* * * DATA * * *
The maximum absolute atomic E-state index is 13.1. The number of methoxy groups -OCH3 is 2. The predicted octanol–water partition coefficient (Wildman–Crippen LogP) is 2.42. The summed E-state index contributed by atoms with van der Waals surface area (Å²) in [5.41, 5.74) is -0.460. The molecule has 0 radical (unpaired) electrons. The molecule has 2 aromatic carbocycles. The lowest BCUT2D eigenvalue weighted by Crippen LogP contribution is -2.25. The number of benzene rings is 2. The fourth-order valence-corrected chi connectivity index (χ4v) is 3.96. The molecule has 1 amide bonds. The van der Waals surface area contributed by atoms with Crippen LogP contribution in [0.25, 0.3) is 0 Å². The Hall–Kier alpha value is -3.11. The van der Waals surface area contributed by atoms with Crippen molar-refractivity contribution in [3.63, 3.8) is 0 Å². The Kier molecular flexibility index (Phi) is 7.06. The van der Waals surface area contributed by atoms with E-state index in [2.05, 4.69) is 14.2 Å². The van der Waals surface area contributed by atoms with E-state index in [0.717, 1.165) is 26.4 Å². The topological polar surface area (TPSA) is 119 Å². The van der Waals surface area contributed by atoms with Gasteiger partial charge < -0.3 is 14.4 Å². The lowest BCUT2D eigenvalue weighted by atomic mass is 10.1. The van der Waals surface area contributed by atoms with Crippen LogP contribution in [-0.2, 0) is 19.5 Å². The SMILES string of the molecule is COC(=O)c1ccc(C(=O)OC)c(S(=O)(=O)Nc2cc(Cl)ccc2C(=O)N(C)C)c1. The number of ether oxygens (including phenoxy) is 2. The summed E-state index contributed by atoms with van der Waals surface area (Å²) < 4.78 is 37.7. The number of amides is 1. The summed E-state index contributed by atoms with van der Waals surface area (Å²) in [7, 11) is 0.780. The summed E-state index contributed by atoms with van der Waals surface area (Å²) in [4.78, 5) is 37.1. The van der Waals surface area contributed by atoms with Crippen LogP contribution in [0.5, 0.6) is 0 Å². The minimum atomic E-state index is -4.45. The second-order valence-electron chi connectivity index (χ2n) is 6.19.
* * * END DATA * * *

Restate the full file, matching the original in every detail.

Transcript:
The maximum absolute atomic E-state index is 13.1. The number of methoxy groups -OCH3 is 2. The predicted octanol–water partition coefficient (Wildman–Crippen LogP) is 2.42. The summed E-state index contributed by atoms with van der Waals surface area (Å²) in [5.41, 5.74) is -0.460. The molecule has 0 radical (unpaired) electrons. The molecule has 2 aromatic carbocycles. The lowest BCUT2D eigenvalue weighted by Crippen LogP contribution is -2.25. The number of benzene rings is 2. The fourth-order valence-corrected chi connectivity index (χ4v) is 3.96. The molecule has 1 amide bonds. The van der Waals surface area contributed by atoms with Crippen LogP contribution in [0.25, 0.3) is 0 Å². The Hall–Kier alpha value is -3.11. The van der Waals surface area contributed by atoms with Crippen molar-refractivity contribution in [3.63, 3.8) is 0 Å². The Kier molecular flexibility index (Phi) is 7.06. The van der Waals surface area contributed by atoms with E-state index in [2.05, 4.69) is 14.2 Å². The van der Waals surface area contributed by atoms with E-state index in [0.717, 1.165) is 26.4 Å². The topological polar surface area (TPSA) is 119 Å². The van der Waals surface area contributed by atoms with Gasteiger partial charge < -0.3 is 14.4 Å². The lowest BCUT2D eigenvalue weighted by atomic mass is 10.1. The van der Waals surface area contributed by atoms with Crippen LogP contribution in [-0.2, 0) is 19.5 Å². The SMILES string of the molecule is COC(=O)c1ccc(C(=O)OC)c(S(=O)(=O)Nc2cc(Cl)ccc2C(=O)N(C)C)c1. The number of ether oxygens (including phenoxy) is 2. The summed E-state index contributed by atoms with van der Waals surface area (Å²) < 4.78 is 37.7. The number of amides is 1. The summed E-state index contributed by atoms with van der Waals surface area (Å²) in [7, 11) is 0.780. The summed E-state index contributed by atoms with van der Waals surface area (Å²) in [4.78, 5) is 37.1. The van der Waals surface area contributed by atoms with Crippen LogP contribution in [0.5, 0.6) is 0 Å². The minimum atomic E-state index is -4.45. The second-order valence-electron chi connectivity index (χ2n) is 6.19.